Orly Castel-Bloom’s ‘Dolly City:’ A Sharp-Witted Look at Israeli Society

Orly Castel-Bloom's novel is not for the faint of heart.

The Israeli novelist Orly Castel-Bloom’s 1992 novel Dolly City isn’t for the faint of heart. It’s a car wreck you can’t tear your eyes from.

Its first chapter begins with the nauseating dissection, barbecuing, and ingesting of a pet goldfish and ends with the discovery of a baby boy in a plastic bag. In this novel, which announced Castel-Bloom’s arrival as one of the preeminent voices of contemporary Israeli literature, there are no rules or morals — and there isn’t much sense either.

Dolly is a doctor who lives in a 400-story apartment building called Dolly City. She eats antidepressants like trail mix and gives herself electroshock therapy. The trains in this “most demented city in the world” all run to Dachau — but “not that Dachau, just some old plank with the name Dachau written on it, a kind of memorial.” There is even an anti-anti-Semite quarter “where the Holocaust survivors crucify a different goy every day.”

Nothing in contemporary Israeli society escapes Castel-Bloom’s wit and scorn, and symbolism reigns supreme. Dolly carves a map of Israel onto her son’s back to claim sovereignty over him. She asks: “What kind of a thing is motherhood if you can’t take care of your child nonstop, one hundred percent?”

Dolly becomes a runaway obsessive of a mother. “My concern for his health knew no bounds. It was voracious, it was grotesque.” She performs needless surgeries on him to combat imaginary ailments. At one point, Dolly prowls the halls of a German orphanage, scalpel in hand, looking for an infant who may have a suitable kidney to transplant into her son, an utterly gruesome scene that ends with Dolly’s realization that her baby didn’t need a transplant anyway.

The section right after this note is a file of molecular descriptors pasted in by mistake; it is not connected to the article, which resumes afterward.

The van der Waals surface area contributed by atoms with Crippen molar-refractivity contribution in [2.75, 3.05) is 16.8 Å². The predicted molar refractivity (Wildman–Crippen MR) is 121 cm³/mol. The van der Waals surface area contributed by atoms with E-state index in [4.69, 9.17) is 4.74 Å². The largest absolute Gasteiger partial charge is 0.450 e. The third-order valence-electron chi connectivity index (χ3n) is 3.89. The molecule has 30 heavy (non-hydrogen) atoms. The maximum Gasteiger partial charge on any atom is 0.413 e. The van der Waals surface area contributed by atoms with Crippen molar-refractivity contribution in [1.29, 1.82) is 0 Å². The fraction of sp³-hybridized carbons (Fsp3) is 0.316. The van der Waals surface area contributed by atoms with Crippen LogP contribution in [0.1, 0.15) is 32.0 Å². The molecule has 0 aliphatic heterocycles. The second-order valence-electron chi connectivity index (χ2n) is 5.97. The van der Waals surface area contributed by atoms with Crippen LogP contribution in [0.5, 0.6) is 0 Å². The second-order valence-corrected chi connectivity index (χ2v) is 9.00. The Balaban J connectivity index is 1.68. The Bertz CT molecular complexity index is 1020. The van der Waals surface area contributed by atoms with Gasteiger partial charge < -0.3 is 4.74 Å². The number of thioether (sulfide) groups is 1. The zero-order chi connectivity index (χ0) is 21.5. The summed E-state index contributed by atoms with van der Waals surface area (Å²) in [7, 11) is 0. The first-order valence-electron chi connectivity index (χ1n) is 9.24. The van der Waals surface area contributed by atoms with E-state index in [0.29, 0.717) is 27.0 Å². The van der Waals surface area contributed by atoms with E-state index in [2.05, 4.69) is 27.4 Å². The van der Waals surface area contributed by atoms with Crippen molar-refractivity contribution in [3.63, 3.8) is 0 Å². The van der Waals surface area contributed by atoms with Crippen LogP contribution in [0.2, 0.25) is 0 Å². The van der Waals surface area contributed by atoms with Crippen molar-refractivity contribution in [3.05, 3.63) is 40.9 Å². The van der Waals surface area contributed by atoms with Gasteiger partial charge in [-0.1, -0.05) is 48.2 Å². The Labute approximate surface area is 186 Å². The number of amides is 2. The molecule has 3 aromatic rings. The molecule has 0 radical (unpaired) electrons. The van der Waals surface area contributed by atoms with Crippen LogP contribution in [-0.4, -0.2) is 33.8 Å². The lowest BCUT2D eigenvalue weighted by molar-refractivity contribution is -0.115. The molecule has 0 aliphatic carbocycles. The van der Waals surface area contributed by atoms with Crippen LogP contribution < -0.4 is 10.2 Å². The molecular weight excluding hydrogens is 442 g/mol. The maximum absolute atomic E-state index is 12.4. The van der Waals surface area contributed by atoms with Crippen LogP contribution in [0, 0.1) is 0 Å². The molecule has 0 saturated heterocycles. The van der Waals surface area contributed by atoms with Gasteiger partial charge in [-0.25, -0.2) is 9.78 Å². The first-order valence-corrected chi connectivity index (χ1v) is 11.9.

Orly Castel-Bloom was raised in Tel Aviv by French-speaking, Egyptian-born Jews. Her writing bears some resemblance to that of fellow Tel Avivian Etgar Keret, who said of this novel that Castel-Bloom “takes all the fears and aggression of one of the most violent regions on this blue planet, wraps it up in an incredible and unique imaginative plot … and the result is literally breathtaking.”

It’s true. There are scenes in this novel that will have you reading through shielded eyes. It’s worth it. Don’t look away.

Ready to start the novel? Grab your copy of Dolly City here.

Intrigued? Read an excerpt ofDolly City.

Great Jewish Books


Discover More

Anzia Yezierska’s “Bread Givers:” A Lens on the Beehive of the Lower East Side

In "Bread Givers," her 1925 novel, Anzia Yezierska explored a world of pushcarts and tenements.

Excerpt: Bread Givers by Anzia Yezierska (1925)

Anzia Yezierska's book explores the early 20th-century immigrant experience, and women's place in it.

Hebrew Literature

Overview Hebrew Literature. Jewish American Literature. Modern Hebrew Literature. Israeli Literature.